PHIL 235
Morality and Partiality: Loyalty, Friendship, Patriotism Fall 2014
Division II Writing Skills
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The aim of this tutorial is to critically examine the nature, importance, and ethical value of personal attachments and loyalties. Loyalty is frequently expected by family, friends and lovers, and demanded by institutions, religious and political communities, as well as by the state. A person incapable of loyalty is often characterized as fickle, cold, self-serving and sometimes even pathological. However, the status of loyalty as a virtue has always been suspect: it has been argued that it is incompatible with impartiality, fairness and equality, and claimed that it is always exclusionary. So, some relationships with other people–such as friendships, familial ties, love, patriotism–seem to be ethically desirable, central to the quality of our lives, and yet prima facie in tension with the widely held belief that morality requires impartiality and equal treatment of all human beings. Are we ever justified in having more concern, and doing more, for our friends, family, community or nation? Does morality require that we always subordinate our personal relationships to universal principles? Is patriotism incompatible with cosmopolitanism, and if so, which of the two should we value? If loyalty is a virtue, what are the proper limits of its cultivation and expression?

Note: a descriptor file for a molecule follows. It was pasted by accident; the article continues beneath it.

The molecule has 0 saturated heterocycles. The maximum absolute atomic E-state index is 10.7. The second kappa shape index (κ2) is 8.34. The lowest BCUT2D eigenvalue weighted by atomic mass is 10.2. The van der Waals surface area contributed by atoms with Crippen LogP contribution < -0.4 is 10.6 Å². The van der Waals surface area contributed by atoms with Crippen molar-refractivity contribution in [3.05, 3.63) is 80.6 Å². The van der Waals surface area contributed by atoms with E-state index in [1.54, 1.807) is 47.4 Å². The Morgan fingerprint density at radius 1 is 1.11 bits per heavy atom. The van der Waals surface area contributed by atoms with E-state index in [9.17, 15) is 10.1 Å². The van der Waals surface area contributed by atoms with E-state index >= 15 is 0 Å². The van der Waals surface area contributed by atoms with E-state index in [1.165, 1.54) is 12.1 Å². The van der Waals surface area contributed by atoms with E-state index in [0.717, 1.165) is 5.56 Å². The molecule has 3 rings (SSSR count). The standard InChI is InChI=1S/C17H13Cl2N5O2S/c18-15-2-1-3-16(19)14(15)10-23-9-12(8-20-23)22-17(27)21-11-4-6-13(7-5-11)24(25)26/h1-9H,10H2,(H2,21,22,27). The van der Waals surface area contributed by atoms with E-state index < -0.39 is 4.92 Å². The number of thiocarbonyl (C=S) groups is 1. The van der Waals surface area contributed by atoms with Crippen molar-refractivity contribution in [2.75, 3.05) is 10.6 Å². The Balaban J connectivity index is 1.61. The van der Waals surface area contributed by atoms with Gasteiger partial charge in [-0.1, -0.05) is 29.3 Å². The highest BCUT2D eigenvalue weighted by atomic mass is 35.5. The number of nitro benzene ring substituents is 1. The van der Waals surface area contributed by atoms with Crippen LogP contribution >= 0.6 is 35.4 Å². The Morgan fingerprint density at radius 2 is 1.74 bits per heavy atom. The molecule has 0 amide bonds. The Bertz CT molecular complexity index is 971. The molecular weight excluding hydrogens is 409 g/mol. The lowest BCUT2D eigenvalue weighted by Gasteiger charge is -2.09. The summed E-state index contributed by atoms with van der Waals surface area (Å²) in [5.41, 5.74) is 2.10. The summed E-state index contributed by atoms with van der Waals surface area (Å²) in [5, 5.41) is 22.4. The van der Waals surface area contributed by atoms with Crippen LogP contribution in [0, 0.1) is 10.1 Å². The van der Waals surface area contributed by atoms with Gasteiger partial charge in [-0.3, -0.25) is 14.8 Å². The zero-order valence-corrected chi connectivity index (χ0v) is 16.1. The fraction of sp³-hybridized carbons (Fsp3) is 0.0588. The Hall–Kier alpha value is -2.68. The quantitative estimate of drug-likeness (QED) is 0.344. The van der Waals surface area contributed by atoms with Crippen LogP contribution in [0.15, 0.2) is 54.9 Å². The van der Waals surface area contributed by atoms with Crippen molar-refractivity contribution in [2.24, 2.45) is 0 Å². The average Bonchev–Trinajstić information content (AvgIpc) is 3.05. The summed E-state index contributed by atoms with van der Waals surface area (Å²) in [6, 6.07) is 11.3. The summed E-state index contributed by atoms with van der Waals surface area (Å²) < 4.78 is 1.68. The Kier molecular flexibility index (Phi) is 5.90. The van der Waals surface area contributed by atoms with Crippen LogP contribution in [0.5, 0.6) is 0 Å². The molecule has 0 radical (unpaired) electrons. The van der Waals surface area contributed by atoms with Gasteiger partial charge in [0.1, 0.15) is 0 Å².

The Class: Format: tutorial; tutorial pairs will meet with the instructor for one hour a week
Limit: 10
Expected: 10
Class#: 1624
Grading: no pass/fail option, no fifth course option
Requirements/Evaluation: tutorial attendance and participation; bi-weekly tutorial papers, each about 5 pages long (totaling 6 per student); bi-weekly oral responses to the paper of the tutorial partner
Extra Info: may not be taken on a pass/fail basis; not available for the Gaudino option
Prerequisites: none; open to first year students
Enrollment Preferences: preference to Philosophy majors and then to sophomores
Distributions: Division II Writing Skills
Attributes: PHIL Contemporary Value Theory Courses

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